Like many other retailers, Macy's began offering deals on Thursday. Some workers' rights groups threatened protests at various retailers.
Macy's CEO Terry Lundgren said the company could have filled spots with temporary workers, but about 90 percent were filled by regular employees. He said the company gave first choice to its 176,000 full-time workers. Many were willing, he said, partly because of overtime pay.
"They preferred 8 to midnight," he said Friday morning. "They get time and a half and finish at 4 a.m. and are ready to go shopping with their friends."
In the Friday morning interview, Lundgren also said the overall holiday season was "so far, so good."
"There were more customers this year than last year," he said, adding that it remains to be seen whether that pace will continue.
In terms of online sales, demand was similar online and in stores, Lundgren said.
"Customers are starting their shopping journey on their phone, but they want to touch the cashmere and try on the shoe and boot to make sure it's just right," he said.
- Friday, 11:55 a.m.: Slow going in Tulsa, Okla., as mall opens early.
Suhail Zaidi, owner of a Bags and Bangles accessory store at the Woodland Hills Mall in south Tulsa, said Black Friday so far had been "slow motion."
Zaidi said he'd seen only about 20 customers by mid-morning Friday. Although the mall opened at 8 p.m. CST Thursday, compared with 5 a.m. CST Friday last year, he had seen the same amount of customers so far. Most of the customers who did purchase jewelry were buying small, lower-priced items.
Zaidi wasn't a big fan of opening earlier, but he said mall policy required that he do so.
"We opened up too early," he said. "We ruined the holiday."
Zaidi said the mall and his booth had been somewhat busy Thursday evening but it died down by 3 a.m. CST. "For me, Black Friday is a good shopping day, but opening up on Thanksgiving is ridiculous."
Woodland Hills will stay open until 10 p.m. CST Friday.
Jim Miller, 63, was one of about a dozen people sitting at the mall's food court and said he was surprised by the turnout.
"I thought there would be a bigger crowd than this—unless people came yesterday," he said.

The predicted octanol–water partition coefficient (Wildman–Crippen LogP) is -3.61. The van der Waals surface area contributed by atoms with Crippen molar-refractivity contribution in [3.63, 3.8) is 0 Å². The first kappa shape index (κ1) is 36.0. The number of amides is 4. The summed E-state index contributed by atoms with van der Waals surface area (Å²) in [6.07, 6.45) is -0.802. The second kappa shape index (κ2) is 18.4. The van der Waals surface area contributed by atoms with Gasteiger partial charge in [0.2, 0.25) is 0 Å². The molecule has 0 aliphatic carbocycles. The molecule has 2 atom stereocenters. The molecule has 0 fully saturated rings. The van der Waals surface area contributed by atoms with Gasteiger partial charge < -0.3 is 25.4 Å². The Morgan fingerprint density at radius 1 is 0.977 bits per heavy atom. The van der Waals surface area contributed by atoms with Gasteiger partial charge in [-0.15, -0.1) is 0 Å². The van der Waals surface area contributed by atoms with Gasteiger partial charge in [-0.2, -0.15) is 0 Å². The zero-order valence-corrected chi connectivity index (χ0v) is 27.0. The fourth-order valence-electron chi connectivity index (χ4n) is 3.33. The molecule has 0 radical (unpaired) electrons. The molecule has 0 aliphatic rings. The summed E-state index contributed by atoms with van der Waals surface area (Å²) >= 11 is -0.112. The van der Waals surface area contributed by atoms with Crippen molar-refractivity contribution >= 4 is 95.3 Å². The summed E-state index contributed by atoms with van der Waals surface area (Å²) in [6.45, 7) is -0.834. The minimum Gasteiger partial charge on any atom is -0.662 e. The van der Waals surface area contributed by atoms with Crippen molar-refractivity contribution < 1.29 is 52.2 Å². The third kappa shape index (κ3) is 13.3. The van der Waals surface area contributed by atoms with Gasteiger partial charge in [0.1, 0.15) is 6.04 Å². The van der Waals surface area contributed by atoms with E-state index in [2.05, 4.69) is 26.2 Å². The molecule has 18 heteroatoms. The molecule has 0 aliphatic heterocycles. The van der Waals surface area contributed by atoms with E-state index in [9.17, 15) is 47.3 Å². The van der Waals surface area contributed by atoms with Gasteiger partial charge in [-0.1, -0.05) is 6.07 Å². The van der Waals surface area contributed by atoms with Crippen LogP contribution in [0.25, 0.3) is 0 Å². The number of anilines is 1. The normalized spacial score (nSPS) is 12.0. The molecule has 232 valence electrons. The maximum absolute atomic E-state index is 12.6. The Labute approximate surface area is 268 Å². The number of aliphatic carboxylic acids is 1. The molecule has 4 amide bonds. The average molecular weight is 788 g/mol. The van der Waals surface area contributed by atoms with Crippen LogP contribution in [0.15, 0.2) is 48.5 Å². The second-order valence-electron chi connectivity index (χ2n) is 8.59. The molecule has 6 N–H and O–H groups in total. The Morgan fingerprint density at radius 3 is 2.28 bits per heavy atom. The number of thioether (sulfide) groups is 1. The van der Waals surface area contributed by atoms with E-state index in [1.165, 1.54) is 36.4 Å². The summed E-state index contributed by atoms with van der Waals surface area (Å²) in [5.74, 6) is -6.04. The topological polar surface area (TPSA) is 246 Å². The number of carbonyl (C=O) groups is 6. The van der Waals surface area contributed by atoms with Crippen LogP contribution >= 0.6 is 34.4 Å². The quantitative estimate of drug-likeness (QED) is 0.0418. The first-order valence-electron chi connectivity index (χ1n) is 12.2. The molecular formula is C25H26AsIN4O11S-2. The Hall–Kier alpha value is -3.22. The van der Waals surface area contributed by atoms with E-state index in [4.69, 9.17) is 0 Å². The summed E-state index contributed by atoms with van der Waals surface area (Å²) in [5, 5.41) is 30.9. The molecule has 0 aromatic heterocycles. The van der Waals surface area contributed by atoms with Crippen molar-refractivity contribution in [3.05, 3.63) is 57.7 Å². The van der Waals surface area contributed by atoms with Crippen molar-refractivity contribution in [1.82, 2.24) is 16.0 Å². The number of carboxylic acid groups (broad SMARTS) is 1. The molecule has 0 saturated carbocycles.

- Friday, 11:35 a.m.: A dummy holds place in line for Anchorage shopper.
Annie Luck's Black Friday started Wednesday and included a mannequin.
The 53-year-old Anchorage woman set up a lawn chair at 4 p.m. Wednesday, local time, to stake out first place in line for the opening of Best Buy 26 hours later. She spent part of Wednesday night sleeping in her car. A dummy in a face mask and construction hat held her place.
The Anchorage Daily News reports Luck wore five pairs of pants and five shirts to stay warm in 16-degree temperatures.
Luck was shopping for three teenage sons. She figured she could save $1,100 by getting to the store early for two laptop computers and three iPods.
Luck says she wished she could have been home to cook Thanksgiving dinner but she's "going with the flow now."
- Friday, 11:20 a.m.: It's not all peaceful for shoppers.
Las Vegas police say a shopper carrying a big-screen TV home from a Target on Thanksgiving was shot by a thief.
Authorities say the incident happened at about 9:45 p.m. Thursday.
Police Lt. David Gordon says the victim was carrying the TV at an apartment complex near the University of Nevada, Las Vegas when someone fired warning shots, prompting him to drop the appliance. Gordon says the robber snatched the TV and took it to a vehicle, and the victim tried to wrestle it back. That's when the robber fired shots and hit the victim in the leg.
The shopper was taken to Sunrise Hospital with injuries that aren't considered life-threatening. No arrests have been made. It's unclear what happened to the TV.